Editor’s note: On the evening of Friday, August 11, about 100 alt-right demonstrators carrying lit tiki torches marched on the University of Virginia and surrounded a small group of students staging a counter-protest before a statue of Thomas Jefferson. Alt-right demonstrators—gathered to purportedly protest removal of a statue of Confederate general Robert E. Lee—made Nazi salutes, shouted phrases like “blood and soil” (an anti-Semitic reference), “you will not replace us” and “White lives matter.” A scuffle reportedly broke out amid the campus confrontation. Friday’s demonstration was a precursor to Saturday’s alt-right/KKK/neo-Nazi/white nationalist “Unite the Right” rally in Charlottesvile that left one counter-protester dead and 19 others injured. Two state troopers also died while helping to provide safety for protesters.
— Sophia Armen (@SophiaArmen) August 12, 2017
My mind wandered back to my alma mater as I scrolled through news stories, images and video footage of the weekend’s “Unite the Right” rally in Charlottesville, Virginia, particularly Friday evening’s protest at the University of Virginia.
In 1962, James Meredith became the first Black student to enroll at my alma mater, the University of Mississippi. His decision to attend the university came at a cost above his tuition.
On the evening of September 30 that year, 300 people were injured and two people were killed because of rioters’ resistance to Meredith’s enrollment. President John F. Kennedy was forced to call in military reinforcements in the middle of the night as more and more white supremacists received word that Meredith was on campus.
I have watched a documentary called “Rebels: James Meredith & the Integration of Ole Miss” (watch it below) filled with pictures and video footage of the school’s integration, and Friday evening’s riot at UVA brought to mind these images from 1962.
Fifty-five years separate these events, yet the rioters’ faces and fiery eyes look eerily similar.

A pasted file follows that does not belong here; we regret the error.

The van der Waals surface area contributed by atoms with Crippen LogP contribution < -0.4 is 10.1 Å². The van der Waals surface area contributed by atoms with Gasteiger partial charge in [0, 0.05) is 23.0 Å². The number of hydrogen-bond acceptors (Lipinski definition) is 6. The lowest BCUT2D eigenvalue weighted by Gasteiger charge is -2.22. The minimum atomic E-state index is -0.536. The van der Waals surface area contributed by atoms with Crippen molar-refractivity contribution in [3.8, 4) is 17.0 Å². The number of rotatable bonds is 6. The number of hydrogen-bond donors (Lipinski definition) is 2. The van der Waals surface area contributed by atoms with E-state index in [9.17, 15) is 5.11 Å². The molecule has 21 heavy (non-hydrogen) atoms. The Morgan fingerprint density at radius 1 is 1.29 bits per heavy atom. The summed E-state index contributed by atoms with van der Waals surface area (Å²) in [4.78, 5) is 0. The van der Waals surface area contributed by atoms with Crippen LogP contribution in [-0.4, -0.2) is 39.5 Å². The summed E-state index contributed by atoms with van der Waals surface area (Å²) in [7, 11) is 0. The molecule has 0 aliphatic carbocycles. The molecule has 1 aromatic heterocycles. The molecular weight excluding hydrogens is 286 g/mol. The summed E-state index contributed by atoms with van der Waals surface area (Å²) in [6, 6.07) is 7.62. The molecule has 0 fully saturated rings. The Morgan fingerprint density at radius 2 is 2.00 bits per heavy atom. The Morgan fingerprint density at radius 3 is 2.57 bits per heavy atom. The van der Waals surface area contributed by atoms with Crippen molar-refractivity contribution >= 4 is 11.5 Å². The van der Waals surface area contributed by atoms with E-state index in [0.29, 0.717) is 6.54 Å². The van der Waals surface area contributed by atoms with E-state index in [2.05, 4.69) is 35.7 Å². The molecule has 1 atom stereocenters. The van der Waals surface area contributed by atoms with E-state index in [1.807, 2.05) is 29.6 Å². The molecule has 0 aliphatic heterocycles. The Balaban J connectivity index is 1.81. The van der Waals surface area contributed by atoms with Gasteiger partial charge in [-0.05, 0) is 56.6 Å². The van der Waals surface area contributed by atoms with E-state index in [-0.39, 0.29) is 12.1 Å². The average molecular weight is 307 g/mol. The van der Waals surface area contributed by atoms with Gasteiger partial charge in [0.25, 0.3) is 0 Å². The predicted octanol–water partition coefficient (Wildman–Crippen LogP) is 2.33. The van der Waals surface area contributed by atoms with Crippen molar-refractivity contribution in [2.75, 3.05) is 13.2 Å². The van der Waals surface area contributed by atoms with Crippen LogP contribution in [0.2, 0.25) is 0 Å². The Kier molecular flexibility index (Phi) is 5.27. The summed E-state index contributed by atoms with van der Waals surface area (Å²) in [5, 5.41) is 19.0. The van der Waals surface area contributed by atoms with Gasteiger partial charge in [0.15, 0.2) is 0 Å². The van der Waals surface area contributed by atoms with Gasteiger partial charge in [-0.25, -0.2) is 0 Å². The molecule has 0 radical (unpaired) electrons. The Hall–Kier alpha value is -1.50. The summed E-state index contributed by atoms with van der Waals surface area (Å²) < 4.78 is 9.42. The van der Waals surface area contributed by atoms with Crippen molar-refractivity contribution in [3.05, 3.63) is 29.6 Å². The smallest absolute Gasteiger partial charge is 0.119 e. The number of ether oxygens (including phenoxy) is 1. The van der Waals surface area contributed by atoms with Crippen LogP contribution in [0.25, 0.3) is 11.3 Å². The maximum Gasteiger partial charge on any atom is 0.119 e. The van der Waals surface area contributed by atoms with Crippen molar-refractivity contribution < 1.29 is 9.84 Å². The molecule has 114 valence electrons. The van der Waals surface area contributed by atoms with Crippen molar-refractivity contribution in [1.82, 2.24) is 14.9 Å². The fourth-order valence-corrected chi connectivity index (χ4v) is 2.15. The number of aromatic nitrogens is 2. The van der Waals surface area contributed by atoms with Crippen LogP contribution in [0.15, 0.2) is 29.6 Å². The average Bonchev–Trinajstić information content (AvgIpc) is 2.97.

When white supremacy rears its ugly head, it should rightly grieve and righteously anger the Christian heart, but when it does so on a college campus, it touches a deeper nerve for me.
God called me to my alma mater for seven years, first as a student and then as a campus minister. He repeatedly revealed to me the idol of white supremacy that persisted on college campuses including my own through students’ personal experiences of racism and racial incidents such as the defacing of James Meredith’s statue in front of our library.
I am grieved by Friday evening’s riot at UVA because it makes us face what we are afraid to admit: racism is not “dying.”
These fiery eyes and faces are young. They are Gen Zers or perhaps Millennials (my generation).
This is why it is dangerous and untrue to say that racism is dying with future generations. This is a lie straight from the Enemy. It encourages our passivity, particularly as White Millennials, when we declare self-righteously that our generation is the one devoid of racism, prejudice and biases.
“If Jesus said that the world would know Him by the church’s unity, we cannot afford to cling tightly to our colorblind theology while we wait for racism to die on its own.”
First Corinthians 10:12 says, “Therefore, let anyone who thinks that he stands take heed lest he fall.” We must obey this warning, lest we see more torches in the next 55 years.